The shadow race is on to succeed Feinstein
California's long-serving senator hasn't revealed her 2024 plans, but Democratic hopefuls are making moves.
Schiff fired the first salvo last month by openly admitting his long-known interest in the seat, telling a Los Angeles television station that, after his House leadership bid fizzled, he would “consider running for the Senate if Senator Feinstein decides not to run for reelection.” Schiff also met with Feinstein to inform her of his intentions, according to two people familiar with the exchange.
Feinstein’s plans remain a wildcard. The 89-year-old senator’s standing has eroded as California Democrats sour on her centrism and the San Francisco Chronicle detailed her perceived cognitive decline in an explosive piece this spring that bolstered previous reporting by POLITICO about Feinstein’s capacity to serve.
But while it is widely believed that the California senator will not seek another term in 2024, she has not said anything explicit about her intentions — a Feinstein spokesperson contacted about the story said he had “no updates” — and people who know her say she bridles at being backed into a corner. Californians eyeing Feinstein’s seat have been careful to show respect for the longest-serving woman in U.S. Senate history and have, for the most part, avoided overt positioning.
But the détente is unlikely to hold for much longer.
“Just by virtue of the calendar and her age, the playbook is getting to a climax here,” said a prominent California Democratic bundler who requested anonymity to discuss a sensitive campaign matter. “People who have interest have been talking to people about their interest.”
Schiff is one of multiple California House Democrats who could seek the seat. Porter, fresh off beating back a Republican challenger in one of the state’s most competitive races, is “absolutely considering a 2024 Senate campaign” as she hears from admirers around the state, according to a person close to Porter.
And Khanna is being urged to run by progressives aligned with Sen. Bernie Sanders, whose presidential campaign Khanna co-chaired. Lee plans to spend the holidays discussing her plans with her family, according to a source familiar with her intentions.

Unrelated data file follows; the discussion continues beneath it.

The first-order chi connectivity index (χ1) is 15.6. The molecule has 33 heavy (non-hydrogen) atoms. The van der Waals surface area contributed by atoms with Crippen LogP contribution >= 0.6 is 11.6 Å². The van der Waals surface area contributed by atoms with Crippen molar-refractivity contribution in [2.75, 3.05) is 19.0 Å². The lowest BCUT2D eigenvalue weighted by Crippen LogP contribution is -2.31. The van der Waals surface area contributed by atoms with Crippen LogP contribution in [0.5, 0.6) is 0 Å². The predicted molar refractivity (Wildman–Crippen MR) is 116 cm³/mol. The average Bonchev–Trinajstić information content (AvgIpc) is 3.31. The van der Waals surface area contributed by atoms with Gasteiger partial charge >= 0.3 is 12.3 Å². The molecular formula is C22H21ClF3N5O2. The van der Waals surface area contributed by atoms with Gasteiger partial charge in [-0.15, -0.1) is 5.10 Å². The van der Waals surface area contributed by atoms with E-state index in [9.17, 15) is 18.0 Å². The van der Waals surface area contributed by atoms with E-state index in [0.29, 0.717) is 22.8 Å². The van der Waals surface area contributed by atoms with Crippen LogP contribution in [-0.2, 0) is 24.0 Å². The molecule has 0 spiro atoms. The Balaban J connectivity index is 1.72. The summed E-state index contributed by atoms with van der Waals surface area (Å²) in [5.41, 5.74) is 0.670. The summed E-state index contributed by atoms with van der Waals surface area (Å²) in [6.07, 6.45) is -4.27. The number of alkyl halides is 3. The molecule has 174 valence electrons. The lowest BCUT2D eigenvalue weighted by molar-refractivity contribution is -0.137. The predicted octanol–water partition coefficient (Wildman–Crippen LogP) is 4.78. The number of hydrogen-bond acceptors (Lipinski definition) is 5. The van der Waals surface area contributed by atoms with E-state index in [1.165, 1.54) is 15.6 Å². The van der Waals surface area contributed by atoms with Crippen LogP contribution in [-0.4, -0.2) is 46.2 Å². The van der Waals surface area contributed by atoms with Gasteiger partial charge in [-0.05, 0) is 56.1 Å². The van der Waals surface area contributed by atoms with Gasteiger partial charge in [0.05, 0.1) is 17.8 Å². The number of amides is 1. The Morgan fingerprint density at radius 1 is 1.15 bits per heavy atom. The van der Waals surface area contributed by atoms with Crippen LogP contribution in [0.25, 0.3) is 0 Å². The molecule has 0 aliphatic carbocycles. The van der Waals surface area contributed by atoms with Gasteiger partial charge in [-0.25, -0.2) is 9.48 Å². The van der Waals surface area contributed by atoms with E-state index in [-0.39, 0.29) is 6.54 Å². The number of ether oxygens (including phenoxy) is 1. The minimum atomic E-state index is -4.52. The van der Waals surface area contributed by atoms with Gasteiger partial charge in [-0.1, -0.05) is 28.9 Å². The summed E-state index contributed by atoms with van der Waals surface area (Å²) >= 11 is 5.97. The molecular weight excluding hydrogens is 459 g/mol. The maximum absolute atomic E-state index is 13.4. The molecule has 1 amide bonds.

All of those possible candidates would bring assets to the race. And under California’s top-two primary system, it’s likely a U.S. Senate race would yield two Democrats squaring off in the general election, as happened when Harris defeated then-Rep. Loretta Sanchez in 2016.
Both Schiff and Porter are formidable fundraisers, although Porter’s competitive House contest drained much of her resources. Schiff achieved national stature as a fierce antagonist of former President Donald Trump and for his role in impeachment proceedings. Porter quickly became a star for her acerbic and whiteboard-assisted grilling of executives.
Lee has long been seen as a top contender to win an appointment if Feinstein resigns. California Gov. Gavin Newsom vetted Lee when he was seeking a replacement for former California Sen. Kamala Harris, who is Black and Asian American, and later committed to choosing a Black woman if he gets to make another Senate appointment. The longtime Oakland congresswoman is widely respected in the Bay Area and could marshal deep Black support.
And Khanna is beloved by progressives and could divert rivers of money from his affluent Silicon Valley district.
The next few months could determine the field. Contenders will be working to secure endorsements and fundraising commitments — and to freeze out their foes in the process.
“Anyone who is sophisticated enough to think about running for one of California’s two seats in the U.S. Senate is fully aware of the dynamics, and dynamics include the option of getting out early, staking your claim, and discouraging challengers,” said Darry Sragow, a Democratic former political consultant and publisher of the election analyst California Target Book.
But it’s unlikely that anyone will have the field to themselves. California’s overwhelmingly Democratic electorate makes a U.S. Senate seat close to a lifetime position. Even if the race doesn’t affect the balance of power in the Senate, it’s certain to be a multimillion-dollar melee.
“This isn’t something you do at the last minute. It takes tremendous preparation, and tremendous organization and messaging and money and all of those things,” Boxer said. “Anyone who‘s interested in this, with full respect to Sen. Feinstein, should start securing the support they need.”